Five years before the wild culmination of Super Bowl LI, to the day if not to the minute, Tom Brady sat alone in a chair in the locker room of Lucas Oil Stadium in Indianapolis. He had a towel over his head, his back was hunched, and he wept.Back then, Brady could not wrap his mind around how the New England Patriots had conspired to give away a Super Bowl ring, allowing the New York Giants to grasp the biggest game of all away from them.
On Sunday night, and perhaps for the rest of his life, Brady was trying to figure out a far happier conundrum — how he and his colleagues managed to pull off the biggest and most sensational comeback in the long history of pro football’s showpiece, a 34-28 overtime win against the Atlanta Falcons.
At the end he didn’t leap or scream. He just stood, shaking his head, scarcely able to comprehend it all, as confetti of a red and blue hue cascaded around him and his teammates went berserk.
“We all brought each other back,” Brady said after his team had scored the last of its 31 consecutive points to end the game. “We never felt out if it. It was a tough battle.”
An hour earlier he was done. The Falcons could taste the champagne already, having piled on a swathe of points to capitalize on their own offensive excellence and Brady’s nightmarish start to the game.
Brady is the master of positive body language, yet there was a moment late in the third quarter when it finally seemed to betray him. His team trailing 28-3, he looked over to the Patriots bench, shrugging his shoulders and turning his palms toward the ceiling of NRG Stadium.
To anyone watching, it was a look that meant he had run out of ideas, run out of belief an improbable comeback could be kick-started, run out of patience with a night he thought would bring him a fifth Super Bowl ring but instead looked destined to offer nothing but frustration.
That same stadium roof had begun caving in on him and the Patriots long earlier, back when Lady Gaga was still warming those vocal chords, during a second quarter that showed defense doesn’t necessarily win championships, not if the rival offense is an unstoppable juggernaut.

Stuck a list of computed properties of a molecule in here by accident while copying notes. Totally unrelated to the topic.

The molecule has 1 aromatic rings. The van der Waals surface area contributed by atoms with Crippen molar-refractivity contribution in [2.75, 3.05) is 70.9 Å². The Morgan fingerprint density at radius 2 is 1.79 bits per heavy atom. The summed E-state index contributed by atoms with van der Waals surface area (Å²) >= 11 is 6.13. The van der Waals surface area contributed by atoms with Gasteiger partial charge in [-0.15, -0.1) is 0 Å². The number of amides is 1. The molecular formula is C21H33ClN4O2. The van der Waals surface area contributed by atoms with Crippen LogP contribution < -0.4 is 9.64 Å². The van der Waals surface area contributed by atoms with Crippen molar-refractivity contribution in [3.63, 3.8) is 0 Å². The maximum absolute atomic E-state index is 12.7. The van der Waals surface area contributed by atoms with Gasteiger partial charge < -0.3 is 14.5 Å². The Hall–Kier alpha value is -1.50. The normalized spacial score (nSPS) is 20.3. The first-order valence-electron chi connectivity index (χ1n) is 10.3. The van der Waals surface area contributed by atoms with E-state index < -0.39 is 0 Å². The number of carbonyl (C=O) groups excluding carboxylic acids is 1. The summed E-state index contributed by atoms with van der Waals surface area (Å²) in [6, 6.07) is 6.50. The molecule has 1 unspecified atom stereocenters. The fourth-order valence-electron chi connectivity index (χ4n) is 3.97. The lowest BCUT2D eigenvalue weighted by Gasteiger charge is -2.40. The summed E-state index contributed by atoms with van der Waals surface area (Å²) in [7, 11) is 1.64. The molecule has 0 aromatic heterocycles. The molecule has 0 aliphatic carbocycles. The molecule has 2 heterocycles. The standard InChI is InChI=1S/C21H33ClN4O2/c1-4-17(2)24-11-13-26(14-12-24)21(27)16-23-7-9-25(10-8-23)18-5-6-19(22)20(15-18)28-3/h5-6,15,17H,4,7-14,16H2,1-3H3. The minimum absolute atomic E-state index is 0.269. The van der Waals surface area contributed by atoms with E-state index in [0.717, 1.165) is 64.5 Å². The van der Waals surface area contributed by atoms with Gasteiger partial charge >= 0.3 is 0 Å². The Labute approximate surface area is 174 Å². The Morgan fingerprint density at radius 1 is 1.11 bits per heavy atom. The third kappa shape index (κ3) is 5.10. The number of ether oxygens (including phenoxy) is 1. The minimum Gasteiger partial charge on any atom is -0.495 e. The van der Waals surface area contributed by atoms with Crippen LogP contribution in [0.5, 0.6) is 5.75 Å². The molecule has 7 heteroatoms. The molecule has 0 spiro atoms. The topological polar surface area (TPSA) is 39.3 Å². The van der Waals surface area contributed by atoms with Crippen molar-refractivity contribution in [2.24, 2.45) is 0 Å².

Atlanta’s offense was just that. Brady and New England’s was just there.
Yet instead of it being the beginning the end, that apparent show of weakness was actually the end of the horrific beginning for Brady, and the start of him throwing off the shackles and playing like, well, himself.
For nearly three quarters of football he had been a poor imitator.
Brady was still connecting with some passes, he always does. Yet drive after drive got sawn off before it got anywhere close to making Atlanta sweat, prompting a fresh round of sideline chatter.
Brady huddled with offensive coordinator Josh McDaniels. A few words passed between him and Bill Belichick. He discussed routes with Julian Edelman and Chris Hogan. None of it worked. And then he put those palms skyward and seemed to say, “That’s enough, my day is done.”
Except funny things happen when the pressure comes off. With rhythm a stranger to him all evening, Brady suddenly found it late in the third. Tevin Coleman had extended Atlanta’s lead by then, so when Brady hit James White for a five-yard touchdown pass it merely narrowed the gap to 28-9.
Then, as the Falcons began to sniff the champagne, there was another long drive and a field goal. The gap was suddenly two scores. He couldn’t, could he?
He could, with a little help from defensive friends. Matt Ryan got hit and the Patriots recovered, and Brady got to work. He hit Danny Amendola for a touchdown, White converted the two-pointer, and the comeback was well and truly on.
Atlanta was nervous as heck, and as the league’s best offense came up short one more time, Brady found himself with the length of the field to cover with destiny at his fingertips. He got there.
Edelman made an out of this world catch, snaring the ball an inch off the turf, to keep things rolling. And as the Falcons tightened up, the Patriot train began to look unstoppable. White ran in another, Brady found Amendola to make the two-point gap zero, and yes, miracles do happen.
Going into overtime, it was effectively over, momentum having taken an about turn and stormed off in the opposite direction. The march downfield was inexorable. White crossed one more time and … Brady had his opus.
He began the season sitting out for his Deflategate punishment, but ended it as the last man standing. He completed 43 of 62 passes for 466 yards and two touchdowns with one interception, and he earned a record fourth Super Bowl MVP award, one more than the San Francisco 49ers’ Joe Montana.
They spoke about him as the best ever before this week, before this night, before this extraordinary feat of resilience, fortune, ability and magic. Put him in the history books; as quarterbacks go, Brady is the greatest.
Follow Martin Rogers @mrogersUSAT.
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